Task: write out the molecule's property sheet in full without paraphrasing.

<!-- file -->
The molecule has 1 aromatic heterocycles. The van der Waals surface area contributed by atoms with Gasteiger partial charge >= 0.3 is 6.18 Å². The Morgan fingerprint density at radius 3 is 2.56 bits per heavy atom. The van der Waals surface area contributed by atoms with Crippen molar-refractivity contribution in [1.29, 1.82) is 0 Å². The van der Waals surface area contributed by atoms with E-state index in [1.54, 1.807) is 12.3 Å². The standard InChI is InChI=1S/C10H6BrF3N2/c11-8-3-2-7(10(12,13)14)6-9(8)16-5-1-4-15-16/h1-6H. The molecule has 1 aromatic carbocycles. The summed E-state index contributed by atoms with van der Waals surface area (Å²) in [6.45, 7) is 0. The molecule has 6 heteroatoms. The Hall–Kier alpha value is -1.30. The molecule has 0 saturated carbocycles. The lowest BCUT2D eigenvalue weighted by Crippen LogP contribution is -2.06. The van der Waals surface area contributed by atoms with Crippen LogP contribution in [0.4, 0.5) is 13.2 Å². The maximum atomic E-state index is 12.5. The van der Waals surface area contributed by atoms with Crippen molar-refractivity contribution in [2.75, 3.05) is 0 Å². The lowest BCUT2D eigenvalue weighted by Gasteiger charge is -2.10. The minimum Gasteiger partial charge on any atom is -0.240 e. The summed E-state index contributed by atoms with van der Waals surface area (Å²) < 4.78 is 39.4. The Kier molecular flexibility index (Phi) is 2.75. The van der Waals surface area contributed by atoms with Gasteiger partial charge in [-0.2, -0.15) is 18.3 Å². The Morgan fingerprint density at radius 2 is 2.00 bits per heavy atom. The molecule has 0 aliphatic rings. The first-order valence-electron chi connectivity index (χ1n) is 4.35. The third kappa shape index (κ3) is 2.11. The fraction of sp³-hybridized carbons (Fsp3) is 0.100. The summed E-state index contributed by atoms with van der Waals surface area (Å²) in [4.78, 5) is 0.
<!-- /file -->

The molecule has 1 aromatic heterocycles. The van der Waals surface area contributed by atoms with Gasteiger partial charge >= 0.3 is 6.18 Å². The Morgan fingerprint density at radius 3 is 2.56 bits per heavy atom. The van der Waals surface area contributed by atoms with Crippen molar-refractivity contribution in [1.29, 1.82) is 0 Å². The van der Waals surface area contributed by atoms with E-state index in [1.54, 1.807) is 12.3 Å². The standard InChI is InChI=1S/C10H6BrF3N2/c11-8-3-2-7(10(12,13)14)6-9(8)16-5-1-4-15-16/h1-6H. The molecule has 1 aromatic carbocycles. The summed E-state index contributed by atoms with van der Waals surface area (Å²) in [6.45, 7) is 0. The molecule has 6 heteroatoms. The Hall–Kier alpha value is -1.30. The molecule has 0 saturated carbocycles. The lowest BCUT2D eigenvalue weighted by Crippen LogP contribution is -2.06. The van der Waals surface area contributed by atoms with Crippen LogP contribution in [0.4, 0.5) is 13.2 Å². The maximum atomic E-state index is 12.5. The van der Waals surface area contributed by atoms with Crippen molar-refractivity contribution in [2.75, 3.05) is 0 Å². The lowest BCUT2D eigenvalue weighted by Gasteiger charge is -2.10. The minimum Gasteiger partial charge on any atom is -0.240 e. The summed E-state index contributed by atoms with van der Waals surface area (Å²) < 4.78 is 39.4. The Kier molecular flexibility index (Phi) is 2.75. The van der Waals surface area contributed by atoms with Gasteiger partial charge in [-0.2, -0.15) is 18.3 Å². The Morgan fingerprint density at radius 2 is 2.00 bits per heavy atom. The molecule has 0 aliphatic rings. The first-order valence-electron chi connectivity index (χ1n) is 4.35. The third kappa shape index (κ3) is 2.11. The fraction of sp³-hybridized carbons (Fsp3) is 0.100. The summed E-state index contributed by atoms with van der Waals surface area (Å²) in [4.78, 5) is 0.